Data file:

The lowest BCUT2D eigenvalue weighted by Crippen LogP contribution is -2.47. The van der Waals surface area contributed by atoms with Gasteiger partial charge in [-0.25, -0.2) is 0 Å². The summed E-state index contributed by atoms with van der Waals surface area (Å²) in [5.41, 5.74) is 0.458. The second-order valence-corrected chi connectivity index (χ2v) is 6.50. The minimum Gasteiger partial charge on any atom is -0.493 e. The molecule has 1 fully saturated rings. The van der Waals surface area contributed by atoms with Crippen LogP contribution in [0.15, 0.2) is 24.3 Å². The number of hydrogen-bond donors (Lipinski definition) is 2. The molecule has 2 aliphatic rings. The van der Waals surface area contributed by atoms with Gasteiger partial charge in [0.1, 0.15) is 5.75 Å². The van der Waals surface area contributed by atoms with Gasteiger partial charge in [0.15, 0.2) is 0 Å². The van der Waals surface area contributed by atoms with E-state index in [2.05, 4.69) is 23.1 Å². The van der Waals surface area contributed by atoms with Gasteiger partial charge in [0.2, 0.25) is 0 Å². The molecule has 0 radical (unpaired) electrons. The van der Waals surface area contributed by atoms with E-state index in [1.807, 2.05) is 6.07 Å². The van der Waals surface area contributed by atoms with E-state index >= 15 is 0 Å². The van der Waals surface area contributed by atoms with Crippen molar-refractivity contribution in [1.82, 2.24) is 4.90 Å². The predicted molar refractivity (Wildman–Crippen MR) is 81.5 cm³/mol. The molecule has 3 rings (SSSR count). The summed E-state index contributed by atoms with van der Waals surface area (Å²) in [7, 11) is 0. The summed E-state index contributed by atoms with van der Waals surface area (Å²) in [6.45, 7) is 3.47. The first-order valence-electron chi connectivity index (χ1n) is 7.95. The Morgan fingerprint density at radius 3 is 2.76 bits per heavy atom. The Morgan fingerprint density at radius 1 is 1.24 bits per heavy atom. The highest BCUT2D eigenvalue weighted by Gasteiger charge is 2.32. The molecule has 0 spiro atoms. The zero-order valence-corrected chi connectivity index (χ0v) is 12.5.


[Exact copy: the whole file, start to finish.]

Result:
The lowest BCUT2D eigenvalue weighted by Crippen LogP contribution is -2.47. The van der Waals surface area contributed by atoms with Gasteiger partial charge in [-0.25, -0.2) is 0 Å². The summed E-state index contributed by atoms with van der Waals surface area (Å²) in [5.41, 5.74) is 0.458. The second-order valence-corrected chi connectivity index (χ2v) is 6.50. The minimum Gasteiger partial charge on any atom is -0.493 e. The molecule has 1 fully saturated rings. The van der Waals surface area contributed by atoms with Crippen LogP contribution in [0.15, 0.2) is 24.3 Å². The number of hydrogen-bond donors (Lipinski definition) is 2. The molecule has 2 aliphatic rings. The van der Waals surface area contributed by atoms with Gasteiger partial charge in [0.1, 0.15) is 5.75 Å². The van der Waals surface area contributed by atoms with Gasteiger partial charge in [0.15, 0.2) is 0 Å². The van der Waals surface area contributed by atoms with E-state index in [2.05, 4.69) is 23.1 Å². The van der Waals surface area contributed by atoms with Gasteiger partial charge in [0.2, 0.25) is 0 Å². The molecule has 0 radical (unpaired) electrons. The van der Waals surface area contributed by atoms with E-state index in [1.807, 2.05) is 6.07 Å². The van der Waals surface area contributed by atoms with E-state index >= 15 is 0 Å². The van der Waals surface area contributed by atoms with Crippen molar-refractivity contribution in [1.82, 2.24) is 4.90 Å². The predicted molar refractivity (Wildman–Crippen MR) is 81.5 cm³/mol. The molecule has 3 rings (SSSR count). The summed E-state index contributed by atoms with van der Waals surface area (Å²) in [7, 11) is 0. The summed E-state index contributed by atoms with van der Waals surface area (Å²) in [6.45, 7) is 3.47. The first-order valence-electron chi connectivity index (χ1n) is 7.95. The Morgan fingerprint density at radius 3 is 2.76 bits per heavy atom. The Morgan fingerprint density at radius 1 is 1.24 bits per heavy atom. The highest BCUT2D eigenvalue weighted by Gasteiger charge is 2.32. The molecule has 0 spiro atoms. The zero-order valence-corrected chi connectivity index (χ0v) is 12.5.